Sullivans Cove is about to release the latest in our Special Cask series, Special Cask #6. This whisky was aged in a single, 300 litre American Oak ex Apera cask for 11 years, and produced only 479 bottles in total. Make sure you’re signed up to our mailing list to see full details of this release and have the first chance to purchase before release to the general public.

So if you like Australian whisky aged in apera and tawny casks, go out there and drink some of these excellent Aussie fortified wines. They’re great in a cocktail, after dinner, or with cured meats and cheeses. And if you don’t drink the wine, we won’t have the casks to make the whisky.

Here’s a list of some great Aussie fortified wine producers to try:

 

Pennyweight Winery makes outstanding certified bio dynamic fortified wines including fino, oloroso, manzanilla, and ruby styles.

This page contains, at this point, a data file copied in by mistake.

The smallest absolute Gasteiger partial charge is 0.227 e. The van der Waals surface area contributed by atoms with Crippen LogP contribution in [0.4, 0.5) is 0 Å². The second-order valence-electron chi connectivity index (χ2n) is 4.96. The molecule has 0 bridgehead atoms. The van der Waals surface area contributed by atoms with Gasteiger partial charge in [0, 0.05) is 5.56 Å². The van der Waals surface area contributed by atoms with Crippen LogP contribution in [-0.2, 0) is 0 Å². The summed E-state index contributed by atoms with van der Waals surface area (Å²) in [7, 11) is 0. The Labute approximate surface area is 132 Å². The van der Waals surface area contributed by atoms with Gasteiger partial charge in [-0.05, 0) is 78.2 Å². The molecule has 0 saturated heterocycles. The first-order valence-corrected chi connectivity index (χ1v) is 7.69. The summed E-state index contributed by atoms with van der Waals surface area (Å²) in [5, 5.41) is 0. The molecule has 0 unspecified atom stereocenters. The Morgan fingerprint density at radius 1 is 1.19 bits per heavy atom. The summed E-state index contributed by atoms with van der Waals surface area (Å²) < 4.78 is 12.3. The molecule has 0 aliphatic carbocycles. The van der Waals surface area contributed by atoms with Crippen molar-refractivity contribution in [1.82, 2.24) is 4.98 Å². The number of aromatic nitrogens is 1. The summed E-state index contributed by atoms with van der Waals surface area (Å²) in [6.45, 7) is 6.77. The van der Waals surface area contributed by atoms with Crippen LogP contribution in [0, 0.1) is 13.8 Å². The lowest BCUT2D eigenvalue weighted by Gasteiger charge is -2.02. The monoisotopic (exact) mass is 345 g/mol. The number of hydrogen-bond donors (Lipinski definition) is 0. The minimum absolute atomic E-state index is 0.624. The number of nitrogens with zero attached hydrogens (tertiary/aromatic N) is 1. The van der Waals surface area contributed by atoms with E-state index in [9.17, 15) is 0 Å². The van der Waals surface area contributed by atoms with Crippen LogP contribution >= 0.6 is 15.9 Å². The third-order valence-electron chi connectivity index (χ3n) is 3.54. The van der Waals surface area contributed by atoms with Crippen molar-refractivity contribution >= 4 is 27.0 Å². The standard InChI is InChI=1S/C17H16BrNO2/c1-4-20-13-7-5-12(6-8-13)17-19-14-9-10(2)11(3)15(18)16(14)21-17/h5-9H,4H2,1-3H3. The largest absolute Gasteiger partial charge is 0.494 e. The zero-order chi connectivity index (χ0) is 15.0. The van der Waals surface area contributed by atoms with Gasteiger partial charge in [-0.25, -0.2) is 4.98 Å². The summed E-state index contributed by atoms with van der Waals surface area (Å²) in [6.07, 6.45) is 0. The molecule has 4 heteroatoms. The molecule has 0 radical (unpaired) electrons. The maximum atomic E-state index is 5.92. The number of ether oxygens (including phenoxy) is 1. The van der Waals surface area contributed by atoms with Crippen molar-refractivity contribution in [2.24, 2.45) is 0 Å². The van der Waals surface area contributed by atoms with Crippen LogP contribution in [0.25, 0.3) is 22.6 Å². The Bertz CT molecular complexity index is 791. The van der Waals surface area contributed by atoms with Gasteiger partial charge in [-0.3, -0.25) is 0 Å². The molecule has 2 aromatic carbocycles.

https://www.pennyweight.com.au/

 

Stanton & Killeen has a range of prestige fortified wines including muscat, tawny and topaque, as well as less expensive white and ruby tawnies.

http://www.stantonandkilleenwines.com.au/wines/fortified

 

Buller Wines focuses on sweeter style premium fortified like muscat, tawny and Pedro Ximenez

https://www.bullerwines.com.au/Shop/Fortified

 

McWilliams produces a wide range of fortified wines from flagons of cheap cream apera to premium 25yo muscat.

https://mcwilliams.com.au/our-wine/?wine_type=Fortified&sort_by=default

 

Penfold’s makes a range of premium tawny wines aged up to fifty years for a really special occasion.

https://www.penfolds.com/en-au/wines/varietals/fortifieds

 

Seppeltsfield Winery produces premium fortified wines ranging from dry aperas to rich, sweet tawny.

https://www.seppeltsfield.com.au/index.php/shop/fortified-wines